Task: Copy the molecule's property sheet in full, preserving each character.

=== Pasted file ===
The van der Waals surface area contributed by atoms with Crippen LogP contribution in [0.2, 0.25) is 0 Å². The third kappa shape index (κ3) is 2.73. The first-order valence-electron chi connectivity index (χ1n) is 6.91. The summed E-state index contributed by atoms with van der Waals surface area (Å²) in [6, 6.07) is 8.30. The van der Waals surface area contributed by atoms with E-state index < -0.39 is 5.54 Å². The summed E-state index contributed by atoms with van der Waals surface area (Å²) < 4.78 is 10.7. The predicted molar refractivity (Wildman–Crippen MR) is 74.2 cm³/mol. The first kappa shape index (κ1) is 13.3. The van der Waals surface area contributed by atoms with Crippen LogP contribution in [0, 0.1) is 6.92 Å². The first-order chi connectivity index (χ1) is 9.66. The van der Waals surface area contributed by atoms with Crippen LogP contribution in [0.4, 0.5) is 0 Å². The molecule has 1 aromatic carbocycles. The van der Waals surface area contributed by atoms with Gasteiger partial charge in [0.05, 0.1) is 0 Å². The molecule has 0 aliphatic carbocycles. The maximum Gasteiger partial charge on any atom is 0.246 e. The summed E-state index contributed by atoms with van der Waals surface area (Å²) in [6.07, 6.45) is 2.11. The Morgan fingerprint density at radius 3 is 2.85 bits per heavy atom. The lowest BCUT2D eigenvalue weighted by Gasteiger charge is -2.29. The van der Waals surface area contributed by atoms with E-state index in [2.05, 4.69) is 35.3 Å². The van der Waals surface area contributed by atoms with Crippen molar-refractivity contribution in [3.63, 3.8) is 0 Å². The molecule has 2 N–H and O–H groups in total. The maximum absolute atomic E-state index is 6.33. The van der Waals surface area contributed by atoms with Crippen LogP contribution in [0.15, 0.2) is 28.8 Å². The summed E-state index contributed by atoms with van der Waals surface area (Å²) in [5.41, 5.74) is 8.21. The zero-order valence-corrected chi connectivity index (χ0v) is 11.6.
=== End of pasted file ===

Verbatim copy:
The van der Waals surface area contributed by atoms with Crippen LogP contribution in [0.2, 0.25) is 0 Å². The third kappa shape index (κ3) is 2.73. The first-order valence-electron chi connectivity index (χ1n) is 6.91. The summed E-state index contributed by atoms with van der Waals surface area (Å²) in [6, 6.07) is 8.30. The van der Waals surface area contributed by atoms with E-state index < -0.39 is 5.54 Å². The summed E-state index contributed by atoms with van der Waals surface area (Å²) < 4.78 is 10.7. The predicted molar refractivity (Wildman–Crippen MR) is 74.2 cm³/mol. The first kappa shape index (κ1) is 13.3. The van der Waals surface area contributed by atoms with Crippen LogP contribution in [0, 0.1) is 6.92 Å². The first-order chi connectivity index (χ1) is 9.66. The van der Waals surface area contributed by atoms with Crippen LogP contribution in [0.4, 0.5) is 0 Å². The molecule has 1 aromatic carbocycles. The van der Waals surface area contributed by atoms with Gasteiger partial charge in [0.05, 0.1) is 0 Å². The molecule has 0 aliphatic carbocycles. The maximum Gasteiger partial charge on any atom is 0.246 e. The summed E-state index contributed by atoms with van der Waals surface area (Å²) in [6.07, 6.45) is 2.11. The Morgan fingerprint density at radius 3 is 2.85 bits per heavy atom. The lowest BCUT2D eigenvalue weighted by Gasteiger charge is -2.29. The van der Waals surface area contributed by atoms with E-state index in [2.05, 4.69) is 35.3 Å². The van der Waals surface area contributed by atoms with Crippen molar-refractivity contribution in [3.63, 3.8) is 0 Å². The molecule has 2 N–H and O–H groups in total. The maximum absolute atomic E-state index is 6.33. The van der Waals surface area contributed by atoms with Crippen LogP contribution in [0.15, 0.2) is 28.8 Å². The summed E-state index contributed by atoms with van der Waals surface area (Å²) in [5.41, 5.74) is 8.21. The zero-order valence-corrected chi connectivity index (χ0v) is 11.6.